The rate of consumer lending in Britain rose significantly in the final months of last year, according to a recent statement by the Bank of England.
In the three months to November, net mortgage lending rose at an annualised rate of 3.5 percent, while in the 12 months to November net lending surged by 8.3%.
This increase in the rate of lending has not been seen since 2006.
The number of consumers receiving unsecured lending shot up in the month before Christmas, with £1.47bn more borrowed in November compared to the previous month.
The surge in lending has been good for homebuyers looking to apply for a mortgage and receive approval.
The number of home loan approvals in November was 70,410, increasing net mortgage lending by £3.87bn – the biggest monthly gain since 2008.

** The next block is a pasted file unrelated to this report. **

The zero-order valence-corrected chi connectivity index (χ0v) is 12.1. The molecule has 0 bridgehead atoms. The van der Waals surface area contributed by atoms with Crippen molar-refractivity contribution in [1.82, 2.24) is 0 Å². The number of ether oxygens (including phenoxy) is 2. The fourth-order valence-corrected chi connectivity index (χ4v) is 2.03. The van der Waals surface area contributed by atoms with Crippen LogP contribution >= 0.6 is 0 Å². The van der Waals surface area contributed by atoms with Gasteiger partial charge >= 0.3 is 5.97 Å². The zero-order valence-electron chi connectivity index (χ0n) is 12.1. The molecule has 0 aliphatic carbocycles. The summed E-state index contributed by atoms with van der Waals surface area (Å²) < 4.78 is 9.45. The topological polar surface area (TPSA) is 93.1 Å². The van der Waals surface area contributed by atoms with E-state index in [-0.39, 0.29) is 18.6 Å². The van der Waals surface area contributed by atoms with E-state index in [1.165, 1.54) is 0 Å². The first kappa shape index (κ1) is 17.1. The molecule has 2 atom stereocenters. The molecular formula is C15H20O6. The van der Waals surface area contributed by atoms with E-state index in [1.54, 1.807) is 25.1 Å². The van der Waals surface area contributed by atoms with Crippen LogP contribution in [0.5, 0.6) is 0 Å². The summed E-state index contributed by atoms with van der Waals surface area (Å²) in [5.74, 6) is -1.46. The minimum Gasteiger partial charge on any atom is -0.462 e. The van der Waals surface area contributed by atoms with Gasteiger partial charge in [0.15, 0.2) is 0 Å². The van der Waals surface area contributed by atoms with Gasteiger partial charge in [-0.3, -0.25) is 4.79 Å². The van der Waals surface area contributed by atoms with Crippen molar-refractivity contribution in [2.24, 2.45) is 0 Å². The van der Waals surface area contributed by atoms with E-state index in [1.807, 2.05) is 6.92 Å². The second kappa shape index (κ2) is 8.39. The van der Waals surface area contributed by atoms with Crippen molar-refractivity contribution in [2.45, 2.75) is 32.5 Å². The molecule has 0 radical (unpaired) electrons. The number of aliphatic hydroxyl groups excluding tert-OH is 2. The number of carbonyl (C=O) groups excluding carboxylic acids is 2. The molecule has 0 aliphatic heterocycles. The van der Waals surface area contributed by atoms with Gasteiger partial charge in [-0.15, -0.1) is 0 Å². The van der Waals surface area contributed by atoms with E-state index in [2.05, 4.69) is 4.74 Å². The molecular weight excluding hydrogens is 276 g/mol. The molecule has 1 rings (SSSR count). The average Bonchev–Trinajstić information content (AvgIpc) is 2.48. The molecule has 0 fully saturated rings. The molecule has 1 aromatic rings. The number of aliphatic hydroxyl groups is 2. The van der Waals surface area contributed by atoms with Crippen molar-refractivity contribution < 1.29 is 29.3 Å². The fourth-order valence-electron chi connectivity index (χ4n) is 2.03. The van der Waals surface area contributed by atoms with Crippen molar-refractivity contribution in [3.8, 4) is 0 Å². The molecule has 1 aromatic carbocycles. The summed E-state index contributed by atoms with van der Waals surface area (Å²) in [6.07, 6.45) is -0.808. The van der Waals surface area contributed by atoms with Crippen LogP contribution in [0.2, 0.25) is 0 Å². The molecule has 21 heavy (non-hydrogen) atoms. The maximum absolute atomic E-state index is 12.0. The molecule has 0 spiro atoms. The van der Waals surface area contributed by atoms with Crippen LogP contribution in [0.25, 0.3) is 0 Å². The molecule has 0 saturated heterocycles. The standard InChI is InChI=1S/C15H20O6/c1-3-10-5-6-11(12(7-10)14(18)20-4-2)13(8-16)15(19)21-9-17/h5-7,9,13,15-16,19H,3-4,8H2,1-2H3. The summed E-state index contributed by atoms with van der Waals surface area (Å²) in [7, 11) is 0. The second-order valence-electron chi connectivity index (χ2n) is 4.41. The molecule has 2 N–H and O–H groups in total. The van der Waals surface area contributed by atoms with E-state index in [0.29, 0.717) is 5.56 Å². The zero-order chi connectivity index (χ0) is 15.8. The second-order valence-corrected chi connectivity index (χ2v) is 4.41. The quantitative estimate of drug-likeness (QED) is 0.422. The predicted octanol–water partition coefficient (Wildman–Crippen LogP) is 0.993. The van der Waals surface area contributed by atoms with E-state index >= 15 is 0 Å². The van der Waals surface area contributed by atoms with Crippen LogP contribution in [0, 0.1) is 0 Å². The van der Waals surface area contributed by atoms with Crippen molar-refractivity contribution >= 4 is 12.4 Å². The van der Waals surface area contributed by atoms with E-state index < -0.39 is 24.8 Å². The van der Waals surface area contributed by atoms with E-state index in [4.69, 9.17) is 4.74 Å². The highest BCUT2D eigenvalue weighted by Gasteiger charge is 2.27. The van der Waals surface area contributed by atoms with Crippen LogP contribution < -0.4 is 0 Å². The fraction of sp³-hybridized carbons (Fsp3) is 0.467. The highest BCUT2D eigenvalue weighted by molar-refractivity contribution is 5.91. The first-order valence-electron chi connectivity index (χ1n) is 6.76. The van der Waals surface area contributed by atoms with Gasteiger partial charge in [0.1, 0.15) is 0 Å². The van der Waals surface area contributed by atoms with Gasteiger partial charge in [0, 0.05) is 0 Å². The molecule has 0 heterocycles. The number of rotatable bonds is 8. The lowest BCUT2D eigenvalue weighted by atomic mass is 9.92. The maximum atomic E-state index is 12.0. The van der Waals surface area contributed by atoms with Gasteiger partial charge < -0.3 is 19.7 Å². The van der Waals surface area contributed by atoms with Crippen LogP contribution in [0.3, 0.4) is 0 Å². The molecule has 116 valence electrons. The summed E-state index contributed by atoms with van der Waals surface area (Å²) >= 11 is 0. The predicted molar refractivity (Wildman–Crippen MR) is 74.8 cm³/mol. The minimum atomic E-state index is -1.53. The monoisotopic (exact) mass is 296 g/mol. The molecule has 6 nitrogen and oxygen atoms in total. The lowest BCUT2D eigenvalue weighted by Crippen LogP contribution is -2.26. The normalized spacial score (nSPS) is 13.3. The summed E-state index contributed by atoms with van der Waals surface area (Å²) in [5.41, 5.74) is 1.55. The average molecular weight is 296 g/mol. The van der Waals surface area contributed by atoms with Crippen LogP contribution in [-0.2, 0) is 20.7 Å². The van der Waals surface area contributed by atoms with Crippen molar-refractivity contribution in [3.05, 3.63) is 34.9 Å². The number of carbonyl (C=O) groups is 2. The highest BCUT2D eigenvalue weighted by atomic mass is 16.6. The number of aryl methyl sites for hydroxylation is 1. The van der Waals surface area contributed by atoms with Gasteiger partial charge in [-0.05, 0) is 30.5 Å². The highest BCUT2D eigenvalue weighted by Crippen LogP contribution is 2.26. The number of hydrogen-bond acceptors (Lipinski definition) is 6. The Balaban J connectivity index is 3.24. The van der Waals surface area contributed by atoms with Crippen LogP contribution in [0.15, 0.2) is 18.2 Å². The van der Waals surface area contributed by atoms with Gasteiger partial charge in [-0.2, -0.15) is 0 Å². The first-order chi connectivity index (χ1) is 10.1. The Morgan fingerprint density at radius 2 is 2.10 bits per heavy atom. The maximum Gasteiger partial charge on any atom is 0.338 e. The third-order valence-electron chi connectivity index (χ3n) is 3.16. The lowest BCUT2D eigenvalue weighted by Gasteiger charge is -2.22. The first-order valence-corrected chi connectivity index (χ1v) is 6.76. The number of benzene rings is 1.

Commenting on the surge in mortgage lending and approvals, Brian Murphy, Head of Lending at Mortgage Advice Bureau (MAB), said:
“Approvals now stand significantly higher than they did in November 2014, driven by strong growth in lending to both homebuyers and existing homeowners. Activity has also been encouraged by record low mortgage rates, which make monthly payments more affordable.
“The number of remortgage approvals cooled slightly in November, but remain significantly higher than a year ago. Research from MAB shows the value of a house for remortgage reached a 13-month high in November, giving borrowers a significant boost to their housing equity.
“This puts homeowners in a strong position to access affordable mortgage deals, providing an extra incentive to remortgage.”
Meanwhile, Martin Beck, an economist at the EY ITEM Club consultancy, said: “A further acceleration in lending may well make 2016 the year when the (Bank of England’s) Financial Policy Committee really makes its presence felt.”
The economic recovery in the UK depends greatly on spending by households – more lending means more money in people’s pockets to spend.